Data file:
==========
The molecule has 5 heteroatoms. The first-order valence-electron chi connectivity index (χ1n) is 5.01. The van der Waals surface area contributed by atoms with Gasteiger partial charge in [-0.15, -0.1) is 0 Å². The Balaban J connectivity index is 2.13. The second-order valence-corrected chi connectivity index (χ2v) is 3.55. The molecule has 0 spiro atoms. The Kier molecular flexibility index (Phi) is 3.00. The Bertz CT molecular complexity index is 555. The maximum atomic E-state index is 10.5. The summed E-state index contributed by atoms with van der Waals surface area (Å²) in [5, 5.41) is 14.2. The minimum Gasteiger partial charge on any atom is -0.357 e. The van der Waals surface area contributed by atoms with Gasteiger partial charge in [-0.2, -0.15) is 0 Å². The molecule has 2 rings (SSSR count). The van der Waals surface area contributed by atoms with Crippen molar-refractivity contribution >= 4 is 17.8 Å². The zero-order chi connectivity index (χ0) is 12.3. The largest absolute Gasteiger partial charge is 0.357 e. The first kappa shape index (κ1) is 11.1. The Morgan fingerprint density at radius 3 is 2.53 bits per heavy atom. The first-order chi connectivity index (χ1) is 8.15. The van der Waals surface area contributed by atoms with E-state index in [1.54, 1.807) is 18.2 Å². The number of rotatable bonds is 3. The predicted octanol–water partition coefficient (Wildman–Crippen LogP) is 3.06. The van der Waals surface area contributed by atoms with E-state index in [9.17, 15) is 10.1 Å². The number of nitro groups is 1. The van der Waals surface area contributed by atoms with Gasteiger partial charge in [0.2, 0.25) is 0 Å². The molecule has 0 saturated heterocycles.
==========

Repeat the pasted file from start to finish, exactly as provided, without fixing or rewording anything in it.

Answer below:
The molecule has 5 heteroatoms. The first-order valence-electron chi connectivity index (χ1n) is 5.01. The van der Waals surface area contributed by atoms with Gasteiger partial charge in [-0.15, -0.1) is 0 Å². The Balaban J connectivity index is 2.13. The second-order valence-corrected chi connectivity index (χ2v) is 3.55. The molecule has 0 spiro atoms. The Kier molecular flexibility index (Phi) is 3.00. The Bertz CT molecular complexity index is 555. The maximum atomic E-state index is 10.5. The summed E-state index contributed by atoms with van der Waals surface area (Å²) in [5, 5.41) is 14.2. The minimum Gasteiger partial charge on any atom is -0.357 e. The van der Waals surface area contributed by atoms with Gasteiger partial charge in [-0.2, -0.15) is 0 Å². The molecule has 2 rings (SSSR count). The van der Waals surface area contributed by atoms with Crippen molar-refractivity contribution >= 4 is 17.8 Å². The zero-order chi connectivity index (χ0) is 12.3. The largest absolute Gasteiger partial charge is 0.357 e. The first kappa shape index (κ1) is 11.1. The Morgan fingerprint density at radius 3 is 2.53 bits per heavy atom. The first-order chi connectivity index (χ1) is 8.15. The van der Waals surface area contributed by atoms with E-state index in [1.54, 1.807) is 18.2 Å². The number of rotatable bonds is 3. The predicted octanol–water partition coefficient (Wildman–Crippen LogP) is 3.06. The van der Waals surface area contributed by atoms with E-state index in [9.17, 15) is 10.1 Å². The number of nitro groups is 1. The van der Waals surface area contributed by atoms with Gasteiger partial charge in [0.2, 0.25) is 0 Å². The molecule has 0 saturated heterocycles.